Wednesday, August 18, 2010

Influencing Elections Without Voting

by Dick Mac

News Corporation, especially its subsidiaries of Fox News and The New York Post, have been referred to as the media appendage of the Republican Party.

This isn't news, it's not even a stretch. Anybody who pays any attention to the dissemination of information knows that News Corporation broadcasts and distributes the party-line for conservatism, general, and the GOP, specifically.

No other news agency operates in such a complicit manner: not Gannett, not New York Times Corporation, not Time-Warner, no other company perfectly aligns itself with a political party as does News Corporation.

The Supreme Court, today's conservative power base, decided that corporations can spend money on electoral campaigns in the same manner as voting citizens. This is bad news for Americans.

There is so much wrong with this decision that the simple statement that corporations aren't people, and companies can't vote, seem too simplistic to even present as an argument. In reality, though, they are the best arguments: if you can't mark a ballot, you shouldn't be giving money to influence electoral campaigns.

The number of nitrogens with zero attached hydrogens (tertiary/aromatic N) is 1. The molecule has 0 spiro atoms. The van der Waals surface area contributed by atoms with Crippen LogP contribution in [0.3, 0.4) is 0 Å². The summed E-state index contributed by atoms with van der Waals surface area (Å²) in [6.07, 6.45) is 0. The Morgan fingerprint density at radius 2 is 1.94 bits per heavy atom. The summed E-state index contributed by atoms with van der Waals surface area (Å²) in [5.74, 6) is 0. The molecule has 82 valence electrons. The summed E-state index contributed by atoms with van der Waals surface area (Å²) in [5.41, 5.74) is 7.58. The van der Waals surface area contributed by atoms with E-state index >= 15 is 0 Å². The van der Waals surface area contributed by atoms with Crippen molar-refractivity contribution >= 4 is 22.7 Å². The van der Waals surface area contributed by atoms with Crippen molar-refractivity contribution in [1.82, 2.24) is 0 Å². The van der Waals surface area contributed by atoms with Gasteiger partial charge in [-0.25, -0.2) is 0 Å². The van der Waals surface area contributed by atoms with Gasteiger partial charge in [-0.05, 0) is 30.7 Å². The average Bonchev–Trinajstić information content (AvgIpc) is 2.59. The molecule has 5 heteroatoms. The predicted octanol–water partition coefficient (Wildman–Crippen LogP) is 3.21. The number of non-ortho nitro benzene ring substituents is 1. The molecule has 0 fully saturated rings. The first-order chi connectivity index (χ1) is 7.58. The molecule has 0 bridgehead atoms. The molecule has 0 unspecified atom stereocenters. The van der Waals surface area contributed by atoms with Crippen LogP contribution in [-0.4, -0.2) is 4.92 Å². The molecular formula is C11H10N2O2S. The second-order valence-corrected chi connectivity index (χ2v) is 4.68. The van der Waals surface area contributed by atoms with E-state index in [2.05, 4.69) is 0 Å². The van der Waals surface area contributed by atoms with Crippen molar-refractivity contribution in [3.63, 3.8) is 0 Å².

Recently, Target and Best Buy have donated large sums of money to Republican campaigns, and you can probably bet your bottom dollar that every other corporation with an extra nickle in the bank plans on donating that money to the Republcians, as well. Why? They know that Republicans will enact laws that benefit business to the detriment of workers and consumers.

This is bad news for eveyrone, including teabaggers who work for a living.

News Corp. Gives Republicans $1 Million

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